Saluting a commitment to medical education

A plaque recognising the ongoing importance of the Heaslip Bequest to Medical Education was unveiled at a reception on Wednesday 21 November, attended by Heaslip family members and dignitaries at Flinders University.

This funding source has had a significant influence on how teaching of medicine at Flinders has developed, resulting in the University creating this new public tribute to the Heaslip family and their valuable legacy.

“The Heaslip Bequest has made a significant contribution to the development of medical education at Flinders University,” says Professor Jonathan Craig, Vice-President, College of Medicine and Public Health at Flinders University.

“The University’s medical program is recognised internationally for its innovative curriculum that delivers outstanding clinical and academic training, integrating clinical medicine with a strong underpinning in biomedical science.

“The bequest has greatly assisted the University in our mission to pursue excellence in contemporary teaching, reflecting Gordon and Barbara’s own visionary and future-focused thinking.”

Flinders University became the beneficiary of the Heaslip Bequest to Medical Education through a competitive process in 1982. A fund created by the late Gordon Heaslip (1902-1961), one of Australia’s first NHMRC medical researchers, was transformed into a bequest after the passing of his wife Barbara (1907-1982). The Australian Executive Trust and Flinders staff members used this fund to establish the Heaslip Medical Education Foundation in 1984, to manage the Trust and meet the Heaslips’ specifications of “improving the education of medical graduates as modern and efficient as possible, while based on the equal importance of the twin aspects of medical practice, namely cure and prevention”.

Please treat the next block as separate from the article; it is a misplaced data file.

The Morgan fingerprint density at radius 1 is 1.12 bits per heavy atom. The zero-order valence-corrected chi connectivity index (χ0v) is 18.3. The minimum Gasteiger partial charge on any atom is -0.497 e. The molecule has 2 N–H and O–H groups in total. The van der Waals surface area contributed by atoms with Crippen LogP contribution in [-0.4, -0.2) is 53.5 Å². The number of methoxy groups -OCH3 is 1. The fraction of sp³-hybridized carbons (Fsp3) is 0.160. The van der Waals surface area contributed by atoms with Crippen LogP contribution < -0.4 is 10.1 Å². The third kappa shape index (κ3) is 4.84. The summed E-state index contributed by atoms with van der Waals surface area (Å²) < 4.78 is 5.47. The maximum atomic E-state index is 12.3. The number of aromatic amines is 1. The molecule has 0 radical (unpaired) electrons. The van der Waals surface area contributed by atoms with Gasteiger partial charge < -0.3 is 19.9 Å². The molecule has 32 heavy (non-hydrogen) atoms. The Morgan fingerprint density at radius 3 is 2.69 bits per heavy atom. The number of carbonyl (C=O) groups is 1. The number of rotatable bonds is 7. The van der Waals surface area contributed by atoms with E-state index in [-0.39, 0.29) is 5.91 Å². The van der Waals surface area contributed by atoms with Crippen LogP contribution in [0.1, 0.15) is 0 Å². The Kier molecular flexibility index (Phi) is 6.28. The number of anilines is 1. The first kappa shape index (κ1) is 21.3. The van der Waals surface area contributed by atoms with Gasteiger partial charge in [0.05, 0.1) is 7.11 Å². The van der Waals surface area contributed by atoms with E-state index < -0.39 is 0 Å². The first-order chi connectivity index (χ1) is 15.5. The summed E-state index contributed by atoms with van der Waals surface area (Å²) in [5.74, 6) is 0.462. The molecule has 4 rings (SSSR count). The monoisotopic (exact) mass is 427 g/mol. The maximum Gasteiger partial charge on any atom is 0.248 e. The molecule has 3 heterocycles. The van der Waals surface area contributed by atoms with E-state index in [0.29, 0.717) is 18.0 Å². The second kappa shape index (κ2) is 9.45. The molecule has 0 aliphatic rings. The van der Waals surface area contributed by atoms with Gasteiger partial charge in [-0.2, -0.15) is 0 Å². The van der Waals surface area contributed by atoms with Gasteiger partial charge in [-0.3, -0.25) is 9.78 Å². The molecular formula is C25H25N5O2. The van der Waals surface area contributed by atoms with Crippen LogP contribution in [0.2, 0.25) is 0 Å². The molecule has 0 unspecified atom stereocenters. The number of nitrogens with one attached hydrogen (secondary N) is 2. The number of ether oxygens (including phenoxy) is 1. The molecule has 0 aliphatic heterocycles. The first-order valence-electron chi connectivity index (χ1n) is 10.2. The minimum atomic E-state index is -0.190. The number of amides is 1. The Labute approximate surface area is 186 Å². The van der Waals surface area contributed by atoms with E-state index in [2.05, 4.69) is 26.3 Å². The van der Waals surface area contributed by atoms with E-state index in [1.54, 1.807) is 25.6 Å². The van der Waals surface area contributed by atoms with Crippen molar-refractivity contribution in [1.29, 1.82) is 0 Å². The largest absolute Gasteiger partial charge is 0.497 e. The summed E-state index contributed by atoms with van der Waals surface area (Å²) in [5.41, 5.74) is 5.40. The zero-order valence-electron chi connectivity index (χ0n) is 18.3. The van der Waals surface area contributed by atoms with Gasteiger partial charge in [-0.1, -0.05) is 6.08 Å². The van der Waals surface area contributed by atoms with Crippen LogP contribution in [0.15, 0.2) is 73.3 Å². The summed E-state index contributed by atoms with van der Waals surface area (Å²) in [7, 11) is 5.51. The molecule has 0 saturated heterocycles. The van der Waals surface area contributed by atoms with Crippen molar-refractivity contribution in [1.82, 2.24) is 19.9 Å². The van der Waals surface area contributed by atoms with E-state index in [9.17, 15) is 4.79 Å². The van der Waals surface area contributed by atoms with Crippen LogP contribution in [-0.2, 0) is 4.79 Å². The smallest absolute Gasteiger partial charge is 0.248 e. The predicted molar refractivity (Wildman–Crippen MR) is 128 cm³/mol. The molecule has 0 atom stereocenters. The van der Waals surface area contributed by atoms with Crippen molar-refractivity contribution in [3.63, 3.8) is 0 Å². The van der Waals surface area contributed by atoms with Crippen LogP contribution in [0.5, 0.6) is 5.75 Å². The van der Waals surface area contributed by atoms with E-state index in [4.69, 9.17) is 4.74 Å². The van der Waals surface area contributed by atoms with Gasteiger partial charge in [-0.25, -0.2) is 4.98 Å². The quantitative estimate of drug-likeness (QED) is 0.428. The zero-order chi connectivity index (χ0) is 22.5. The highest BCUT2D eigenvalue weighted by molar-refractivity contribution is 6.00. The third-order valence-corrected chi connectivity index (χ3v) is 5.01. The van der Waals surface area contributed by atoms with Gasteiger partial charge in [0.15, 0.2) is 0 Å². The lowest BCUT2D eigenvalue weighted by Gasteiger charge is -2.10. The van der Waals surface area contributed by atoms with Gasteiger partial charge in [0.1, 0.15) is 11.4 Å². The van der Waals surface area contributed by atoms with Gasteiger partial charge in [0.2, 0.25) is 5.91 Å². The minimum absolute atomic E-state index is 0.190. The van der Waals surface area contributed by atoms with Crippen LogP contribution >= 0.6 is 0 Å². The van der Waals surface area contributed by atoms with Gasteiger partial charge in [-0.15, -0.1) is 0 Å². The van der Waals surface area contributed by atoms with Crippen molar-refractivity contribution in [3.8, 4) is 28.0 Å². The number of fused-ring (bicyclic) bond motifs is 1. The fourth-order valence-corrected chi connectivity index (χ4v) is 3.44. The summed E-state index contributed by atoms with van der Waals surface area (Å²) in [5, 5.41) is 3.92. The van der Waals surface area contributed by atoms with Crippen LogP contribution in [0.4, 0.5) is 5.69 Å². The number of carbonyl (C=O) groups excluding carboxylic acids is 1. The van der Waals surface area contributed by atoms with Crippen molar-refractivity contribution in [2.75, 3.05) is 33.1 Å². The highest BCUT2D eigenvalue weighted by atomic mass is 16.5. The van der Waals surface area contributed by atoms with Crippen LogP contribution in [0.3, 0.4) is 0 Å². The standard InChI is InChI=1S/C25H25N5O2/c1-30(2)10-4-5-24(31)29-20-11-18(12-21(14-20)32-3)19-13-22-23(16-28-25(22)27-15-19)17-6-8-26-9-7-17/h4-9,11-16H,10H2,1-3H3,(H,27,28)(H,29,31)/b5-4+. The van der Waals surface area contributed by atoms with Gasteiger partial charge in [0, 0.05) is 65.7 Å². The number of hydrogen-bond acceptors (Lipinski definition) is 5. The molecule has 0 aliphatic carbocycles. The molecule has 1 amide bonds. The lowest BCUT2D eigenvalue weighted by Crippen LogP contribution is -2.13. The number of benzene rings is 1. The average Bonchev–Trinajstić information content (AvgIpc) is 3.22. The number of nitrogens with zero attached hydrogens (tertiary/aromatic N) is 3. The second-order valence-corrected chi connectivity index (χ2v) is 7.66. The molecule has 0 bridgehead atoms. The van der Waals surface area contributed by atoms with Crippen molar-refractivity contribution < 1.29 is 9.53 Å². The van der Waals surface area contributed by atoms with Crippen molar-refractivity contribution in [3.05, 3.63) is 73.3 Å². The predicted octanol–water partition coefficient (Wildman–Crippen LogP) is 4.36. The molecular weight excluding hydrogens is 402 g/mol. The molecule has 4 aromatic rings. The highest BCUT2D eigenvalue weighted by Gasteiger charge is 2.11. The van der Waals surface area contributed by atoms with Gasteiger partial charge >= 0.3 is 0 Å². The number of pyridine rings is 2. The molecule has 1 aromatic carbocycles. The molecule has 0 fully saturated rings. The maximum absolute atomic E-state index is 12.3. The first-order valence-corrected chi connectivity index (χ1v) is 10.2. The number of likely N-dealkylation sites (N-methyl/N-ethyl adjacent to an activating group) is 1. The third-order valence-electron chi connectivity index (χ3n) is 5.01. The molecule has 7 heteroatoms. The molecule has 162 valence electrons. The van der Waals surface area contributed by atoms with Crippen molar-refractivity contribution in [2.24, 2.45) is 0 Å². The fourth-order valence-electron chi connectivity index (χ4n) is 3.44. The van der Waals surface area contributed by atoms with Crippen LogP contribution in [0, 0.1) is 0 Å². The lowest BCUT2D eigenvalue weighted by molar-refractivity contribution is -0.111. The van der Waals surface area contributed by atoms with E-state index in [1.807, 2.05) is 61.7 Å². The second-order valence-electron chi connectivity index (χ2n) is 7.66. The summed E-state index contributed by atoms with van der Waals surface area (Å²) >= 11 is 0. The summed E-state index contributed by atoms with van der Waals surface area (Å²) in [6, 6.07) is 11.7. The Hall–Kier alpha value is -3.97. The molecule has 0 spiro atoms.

The initial allocation of funds went to a review of the teaching of surgery within the Flinders curriculum, undertaken by David Prideaux; the report informed options for teaching surgery in the new Flinders Medical Centre, where David Prideaux remained to guide the department of medical education.

The Heaslip Bequest funded an ongoing fellowship salary and the role continued to evaluate and make recommendations on the medical curriculum. Heaslip Fellows include Professor Elizabeth Farmer (1992), Emeritus Professor David Prideaux (1993), Sue Henry Edwards (1999), Jennifer Kingsley Savage (2000), Dr Helena Ward (2008 -12), Dr Catherine Howell  (2013-15) and Dr Annie Murray.

Emeritus Professor Peter McDonald, a past staff member at the Flinders School of Medicine, has been working with historian Dr Robert Fitzsimmons on two volumes dedicated to documenting the lives of Gordon and Barbara Heaslip, and their ongoing influence through the bequest. Historic source material gathered for these books has been donated to the Flinders Special Collection Library, which is where the commemorative Heaslip Bequest plaque is located.

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College of Medicine and Public Health